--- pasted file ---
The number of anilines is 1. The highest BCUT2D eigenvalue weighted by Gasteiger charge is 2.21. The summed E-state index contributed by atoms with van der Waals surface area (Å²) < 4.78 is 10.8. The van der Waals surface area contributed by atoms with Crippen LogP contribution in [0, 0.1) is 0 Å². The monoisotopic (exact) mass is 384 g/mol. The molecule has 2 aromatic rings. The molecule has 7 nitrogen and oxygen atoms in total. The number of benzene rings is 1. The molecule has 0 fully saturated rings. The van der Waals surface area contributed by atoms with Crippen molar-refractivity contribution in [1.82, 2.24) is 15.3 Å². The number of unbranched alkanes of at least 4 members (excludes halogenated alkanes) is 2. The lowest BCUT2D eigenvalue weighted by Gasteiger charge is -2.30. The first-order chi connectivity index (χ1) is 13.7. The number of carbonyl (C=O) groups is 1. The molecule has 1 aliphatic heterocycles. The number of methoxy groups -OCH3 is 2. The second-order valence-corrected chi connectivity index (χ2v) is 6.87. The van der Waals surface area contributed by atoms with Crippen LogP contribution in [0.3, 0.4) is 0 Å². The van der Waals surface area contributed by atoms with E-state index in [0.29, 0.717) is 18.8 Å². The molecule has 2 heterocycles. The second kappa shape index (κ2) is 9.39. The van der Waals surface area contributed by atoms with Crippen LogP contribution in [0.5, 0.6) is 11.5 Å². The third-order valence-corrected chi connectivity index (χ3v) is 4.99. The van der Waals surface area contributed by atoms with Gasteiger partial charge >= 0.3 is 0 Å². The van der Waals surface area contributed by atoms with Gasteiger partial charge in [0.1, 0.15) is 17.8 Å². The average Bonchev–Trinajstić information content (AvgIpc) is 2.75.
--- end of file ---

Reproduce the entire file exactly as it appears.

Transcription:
The number of anilines is 1. The highest BCUT2D eigenvalue weighted by Gasteiger charge is 2.21. The summed E-state index contributed by atoms with van der Waals surface area (Å²) < 4.78 is 10.8. The van der Waals surface area contributed by atoms with Crippen LogP contribution in [0, 0.1) is 0 Å². The monoisotopic (exact) mass is 384 g/mol. The molecule has 2 aromatic rings. The molecule has 7 nitrogen and oxygen atoms in total. The number of benzene rings is 1. The molecule has 0 fully saturated rings. The van der Waals surface area contributed by atoms with Crippen molar-refractivity contribution in [1.82, 2.24) is 15.3 Å². The number of unbranched alkanes of at least 4 members (excludes halogenated alkanes) is 2. The lowest BCUT2D eigenvalue weighted by Gasteiger charge is -2.30. The first-order chi connectivity index (χ1) is 13.7. The number of carbonyl (C=O) groups is 1. The molecule has 1 aliphatic heterocycles. The number of methoxy groups -OCH3 is 2. The second-order valence-corrected chi connectivity index (χ2v) is 6.87. The van der Waals surface area contributed by atoms with Crippen LogP contribution in [0.3, 0.4) is 0 Å². The van der Waals surface area contributed by atoms with E-state index in [0.29, 0.717) is 18.8 Å². The molecule has 2 heterocycles. The second kappa shape index (κ2) is 9.39. The van der Waals surface area contributed by atoms with Crippen LogP contribution in [0.5, 0.6) is 11.5 Å². The third-order valence-corrected chi connectivity index (χ3v) is 4.99. The van der Waals surface area contributed by atoms with Gasteiger partial charge >= 0.3 is 0 Å². The van der Waals surface area contributed by atoms with Gasteiger partial charge in [0.1, 0.15) is 17.8 Å². The average Bonchev–Trinajstić information content (AvgIpc) is 2.75.